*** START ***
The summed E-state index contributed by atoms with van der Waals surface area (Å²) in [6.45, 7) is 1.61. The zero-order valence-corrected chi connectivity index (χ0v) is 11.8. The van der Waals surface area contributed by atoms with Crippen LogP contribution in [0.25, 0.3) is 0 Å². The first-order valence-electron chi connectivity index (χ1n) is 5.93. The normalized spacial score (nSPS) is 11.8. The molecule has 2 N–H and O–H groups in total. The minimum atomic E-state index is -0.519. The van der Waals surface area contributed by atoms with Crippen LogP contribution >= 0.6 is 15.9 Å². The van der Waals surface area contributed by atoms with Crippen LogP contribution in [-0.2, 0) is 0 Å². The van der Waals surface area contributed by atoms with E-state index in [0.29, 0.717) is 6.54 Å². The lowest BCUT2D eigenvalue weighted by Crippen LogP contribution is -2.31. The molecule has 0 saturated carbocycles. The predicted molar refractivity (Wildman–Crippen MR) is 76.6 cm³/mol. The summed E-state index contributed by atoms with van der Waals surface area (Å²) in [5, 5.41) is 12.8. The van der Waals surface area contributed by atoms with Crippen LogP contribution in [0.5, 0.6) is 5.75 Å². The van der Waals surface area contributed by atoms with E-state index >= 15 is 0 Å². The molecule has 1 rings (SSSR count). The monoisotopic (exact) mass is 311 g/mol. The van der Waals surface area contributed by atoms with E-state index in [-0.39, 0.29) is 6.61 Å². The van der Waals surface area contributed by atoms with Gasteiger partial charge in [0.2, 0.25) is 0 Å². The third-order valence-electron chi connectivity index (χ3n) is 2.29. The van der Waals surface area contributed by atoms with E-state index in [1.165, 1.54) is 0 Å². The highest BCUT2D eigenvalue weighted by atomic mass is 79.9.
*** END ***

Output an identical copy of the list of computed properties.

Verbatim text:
The summed E-state index contributed by atoms with van der Waals surface area (Å²) in [6.45, 7) is 1.61. The zero-order valence-corrected chi connectivity index (χ0v) is 11.8. The van der Waals surface area contributed by atoms with Crippen LogP contribution in [0.25, 0.3) is 0 Å². The first-order valence-electron chi connectivity index (χ1n) is 5.93. The normalized spacial score (nSPS) is 11.8. The molecule has 2 N–H and O–H groups in total. The minimum atomic E-state index is -0.519. The van der Waals surface area contributed by atoms with Crippen LogP contribution >= 0.6 is 15.9 Å². The van der Waals surface area contributed by atoms with Crippen LogP contribution in [-0.2, 0) is 0 Å². The van der Waals surface area contributed by atoms with E-state index in [0.29, 0.717) is 6.54 Å². The lowest BCUT2D eigenvalue weighted by Crippen LogP contribution is -2.31. The molecule has 0 saturated carbocycles. The predicted molar refractivity (Wildman–Crippen MR) is 76.6 cm³/mol. The summed E-state index contributed by atoms with van der Waals surface area (Å²) in [5, 5.41) is 12.8. The van der Waals surface area contributed by atoms with Crippen LogP contribution in [0.5, 0.6) is 5.75 Å². The van der Waals surface area contributed by atoms with E-state index >= 15 is 0 Å². The molecule has 1 rings (SSSR count). The monoisotopic (exact) mass is 311 g/mol. The van der Waals surface area contributed by atoms with E-state index in [-0.39, 0.29) is 6.61 Å². The van der Waals surface area contributed by atoms with Gasteiger partial charge in [0.2, 0.25) is 0 Å². The third-order valence-electron chi connectivity index (χ3n) is 2.29. The van der Waals surface area contributed by atoms with E-state index in [1.165, 1.54) is 0 Å². The highest BCUT2D eigenvalue weighted by atomic mass is 79.9.